Since this region is famed for its Byzantine period, I was really looking forward to exploring the region’s heritage from that period.
The hugely important and very lovely town of Kastoria.
Approaching Kastoria, in Paloma our motorhome, we checked our apps for suitable parking places and Bingo ! located on a peninsula jutting into the lake Orestiada, (N40.5056 E21.2848)
Kastoria was founded as a fortified stronghold by the 6th century AD Byzantine emperor Justinian, and parts of those early fortifications still stand 15 centuries later, both on the hilltop that was once the town’s citadel and down by the lakeshore.
What really gives Kastoria a distinctive personality, and unique character, is its architecture.
Most striking are its many Byzantine churches, dating from the 9th to 16th centuries. All of them are relatively small, but what distinguishes them is the astonishing quality of their decorations, with excellent decorative brickwork on the exteriors and lavish fresco paintings inside.
Beyond their own beauty and fascination, the churches are made even more unforgettable by their setting amid the labyrinthine lanes of Kastoria, surrounded by a mesmerising mixture of traditional Ottoman-Macedonian style with occasional European elements.
There are dozens of such mansions, built by Kastoria’s affluent commercial classes of the 18th and 19th centuries.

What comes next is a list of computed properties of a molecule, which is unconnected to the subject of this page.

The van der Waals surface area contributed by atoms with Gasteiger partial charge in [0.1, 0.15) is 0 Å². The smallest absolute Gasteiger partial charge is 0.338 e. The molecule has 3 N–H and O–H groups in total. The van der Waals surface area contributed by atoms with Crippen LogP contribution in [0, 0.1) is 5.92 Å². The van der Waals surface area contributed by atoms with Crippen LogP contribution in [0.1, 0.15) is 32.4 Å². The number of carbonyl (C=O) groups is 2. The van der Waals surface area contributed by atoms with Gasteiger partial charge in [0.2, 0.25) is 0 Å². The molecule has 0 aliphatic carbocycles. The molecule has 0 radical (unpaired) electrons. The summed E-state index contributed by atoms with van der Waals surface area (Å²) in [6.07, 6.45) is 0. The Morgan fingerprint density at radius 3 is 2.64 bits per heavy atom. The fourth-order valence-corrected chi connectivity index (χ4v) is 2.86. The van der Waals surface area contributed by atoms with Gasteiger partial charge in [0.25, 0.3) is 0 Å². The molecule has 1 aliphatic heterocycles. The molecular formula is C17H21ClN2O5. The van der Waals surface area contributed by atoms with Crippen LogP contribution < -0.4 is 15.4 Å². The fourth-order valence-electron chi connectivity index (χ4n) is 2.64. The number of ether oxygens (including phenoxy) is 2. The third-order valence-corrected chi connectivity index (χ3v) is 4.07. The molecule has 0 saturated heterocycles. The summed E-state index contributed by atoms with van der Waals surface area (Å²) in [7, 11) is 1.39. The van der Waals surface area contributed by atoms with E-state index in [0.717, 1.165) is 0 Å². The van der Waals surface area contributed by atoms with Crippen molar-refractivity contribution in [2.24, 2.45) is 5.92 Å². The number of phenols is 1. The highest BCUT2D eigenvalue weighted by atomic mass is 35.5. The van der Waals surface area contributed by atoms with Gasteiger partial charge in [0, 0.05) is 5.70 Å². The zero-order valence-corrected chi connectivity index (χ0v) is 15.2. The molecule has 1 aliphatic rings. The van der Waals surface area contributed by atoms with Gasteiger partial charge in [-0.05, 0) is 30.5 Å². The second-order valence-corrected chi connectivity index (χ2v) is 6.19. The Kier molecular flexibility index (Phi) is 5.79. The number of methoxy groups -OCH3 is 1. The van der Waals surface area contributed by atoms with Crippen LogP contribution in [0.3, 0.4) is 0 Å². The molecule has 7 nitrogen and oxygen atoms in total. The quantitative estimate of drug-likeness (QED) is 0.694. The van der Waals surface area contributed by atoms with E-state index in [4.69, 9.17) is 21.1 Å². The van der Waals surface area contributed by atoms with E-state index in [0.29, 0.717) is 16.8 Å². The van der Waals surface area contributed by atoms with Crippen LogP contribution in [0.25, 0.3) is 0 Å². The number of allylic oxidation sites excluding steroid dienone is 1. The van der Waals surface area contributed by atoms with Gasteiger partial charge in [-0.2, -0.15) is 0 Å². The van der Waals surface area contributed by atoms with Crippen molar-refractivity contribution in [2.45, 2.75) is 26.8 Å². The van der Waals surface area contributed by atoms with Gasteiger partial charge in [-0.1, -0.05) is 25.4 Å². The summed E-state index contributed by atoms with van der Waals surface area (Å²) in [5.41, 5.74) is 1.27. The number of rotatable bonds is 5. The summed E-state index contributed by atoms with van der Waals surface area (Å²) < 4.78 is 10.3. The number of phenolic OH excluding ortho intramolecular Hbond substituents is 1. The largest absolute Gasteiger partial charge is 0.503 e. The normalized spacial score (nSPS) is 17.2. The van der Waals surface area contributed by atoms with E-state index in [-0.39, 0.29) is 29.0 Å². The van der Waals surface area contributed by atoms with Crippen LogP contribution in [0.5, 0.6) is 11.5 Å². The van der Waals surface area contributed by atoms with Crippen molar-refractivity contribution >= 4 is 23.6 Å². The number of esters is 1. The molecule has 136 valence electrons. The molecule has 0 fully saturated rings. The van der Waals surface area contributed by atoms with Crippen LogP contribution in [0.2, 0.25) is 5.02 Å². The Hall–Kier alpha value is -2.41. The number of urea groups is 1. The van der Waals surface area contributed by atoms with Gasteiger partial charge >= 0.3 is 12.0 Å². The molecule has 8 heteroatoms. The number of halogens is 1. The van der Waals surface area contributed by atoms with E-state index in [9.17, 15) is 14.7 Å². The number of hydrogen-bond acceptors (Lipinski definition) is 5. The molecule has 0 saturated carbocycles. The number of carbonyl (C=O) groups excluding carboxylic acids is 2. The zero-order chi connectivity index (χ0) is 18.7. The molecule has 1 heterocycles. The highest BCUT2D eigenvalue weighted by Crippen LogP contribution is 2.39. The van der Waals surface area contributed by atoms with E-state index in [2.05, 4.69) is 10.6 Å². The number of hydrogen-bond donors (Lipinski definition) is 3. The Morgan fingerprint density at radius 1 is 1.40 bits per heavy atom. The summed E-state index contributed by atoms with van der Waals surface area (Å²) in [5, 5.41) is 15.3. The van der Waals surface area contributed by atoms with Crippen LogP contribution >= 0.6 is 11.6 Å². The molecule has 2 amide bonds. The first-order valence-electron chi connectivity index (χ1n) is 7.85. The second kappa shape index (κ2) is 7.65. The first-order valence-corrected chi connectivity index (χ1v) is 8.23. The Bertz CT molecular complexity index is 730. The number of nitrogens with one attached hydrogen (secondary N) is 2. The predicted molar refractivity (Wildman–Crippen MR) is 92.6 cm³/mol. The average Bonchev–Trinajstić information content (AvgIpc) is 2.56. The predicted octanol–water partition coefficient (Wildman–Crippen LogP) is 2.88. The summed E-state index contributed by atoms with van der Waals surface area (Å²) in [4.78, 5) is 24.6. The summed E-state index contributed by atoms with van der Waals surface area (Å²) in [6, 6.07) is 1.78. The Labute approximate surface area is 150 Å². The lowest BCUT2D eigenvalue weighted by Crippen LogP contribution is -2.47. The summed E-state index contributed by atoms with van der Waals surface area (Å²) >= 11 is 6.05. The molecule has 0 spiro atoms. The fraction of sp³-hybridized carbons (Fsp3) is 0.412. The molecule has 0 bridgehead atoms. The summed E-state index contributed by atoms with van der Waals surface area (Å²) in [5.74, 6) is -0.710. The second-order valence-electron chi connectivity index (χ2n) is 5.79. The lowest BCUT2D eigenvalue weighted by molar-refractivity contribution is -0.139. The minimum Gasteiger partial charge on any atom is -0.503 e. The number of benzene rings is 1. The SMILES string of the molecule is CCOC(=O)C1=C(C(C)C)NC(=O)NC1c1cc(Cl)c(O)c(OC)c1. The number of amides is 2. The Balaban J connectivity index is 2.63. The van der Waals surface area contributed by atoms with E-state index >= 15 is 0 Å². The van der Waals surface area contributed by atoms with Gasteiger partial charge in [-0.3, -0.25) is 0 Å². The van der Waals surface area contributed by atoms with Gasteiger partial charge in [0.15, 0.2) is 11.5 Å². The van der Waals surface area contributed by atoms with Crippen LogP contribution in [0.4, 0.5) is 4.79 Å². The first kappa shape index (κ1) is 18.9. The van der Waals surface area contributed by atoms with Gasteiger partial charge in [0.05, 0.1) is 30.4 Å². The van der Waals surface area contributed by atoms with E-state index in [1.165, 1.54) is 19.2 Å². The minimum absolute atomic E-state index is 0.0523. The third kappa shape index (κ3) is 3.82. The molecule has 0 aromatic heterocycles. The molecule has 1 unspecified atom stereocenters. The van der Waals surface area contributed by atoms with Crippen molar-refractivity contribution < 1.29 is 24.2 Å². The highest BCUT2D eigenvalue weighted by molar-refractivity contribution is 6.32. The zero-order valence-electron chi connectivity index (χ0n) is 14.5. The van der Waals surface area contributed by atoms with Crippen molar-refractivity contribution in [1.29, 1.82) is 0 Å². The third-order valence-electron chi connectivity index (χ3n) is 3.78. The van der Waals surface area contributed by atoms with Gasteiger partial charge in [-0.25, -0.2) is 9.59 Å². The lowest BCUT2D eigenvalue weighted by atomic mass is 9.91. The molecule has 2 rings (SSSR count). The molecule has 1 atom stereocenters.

The borderline between Orient and Occident, and its relative prominence during the 12th and 13th centuries AD, when Byzantine and Arabs noted its economic prosperity and far-reaching connections, especially with Constantinople, brought great wealth to this city.
This morning just as the sun was rising, we visited the lakeside monastery of the Virgin Mavriotissa, one of Kastoria’s most celebrated monuments, In the interior we relished 12th century wall-paintings of high quality, including scenes of the Baptism, the Dormition of the Virgin, the Passion of Christ and the Final Judgment.
On its outside wall, we admired the life-sized figures of two Byzantine emperors, Michael VIII Palaiologos (1223-1282), founder of the Palaiologan dynasty, alongside one of his predecessors, probably the founder of the earlier Komnenian dynasty.
The city’s fortunes once again flourished with the Greek fur industry. The very name of the town comes from the Greek word for beavers, Kastoria, and it was their fine fur which made Kastoria the centre of the Greek fur trade from the 17th century onwards.
Even though these had sadly been hunted to extinction by the 19th century, the furriers continued to import fur. Scraps and offcuts come in from various countries and are turned into coats, gloves, hats and other items which you will see for sale in the many tat shops,
The lake itself also holds fantastic charm, it is blessed with the ultimate gift of nature, life!
It is said to be home to more than 200 rare and endangered bird species. This is where they live, feed and reproduce, the wealth of bird life was emence, the local fisherman constantly hauling in their catch and the rowing teams in full swing…..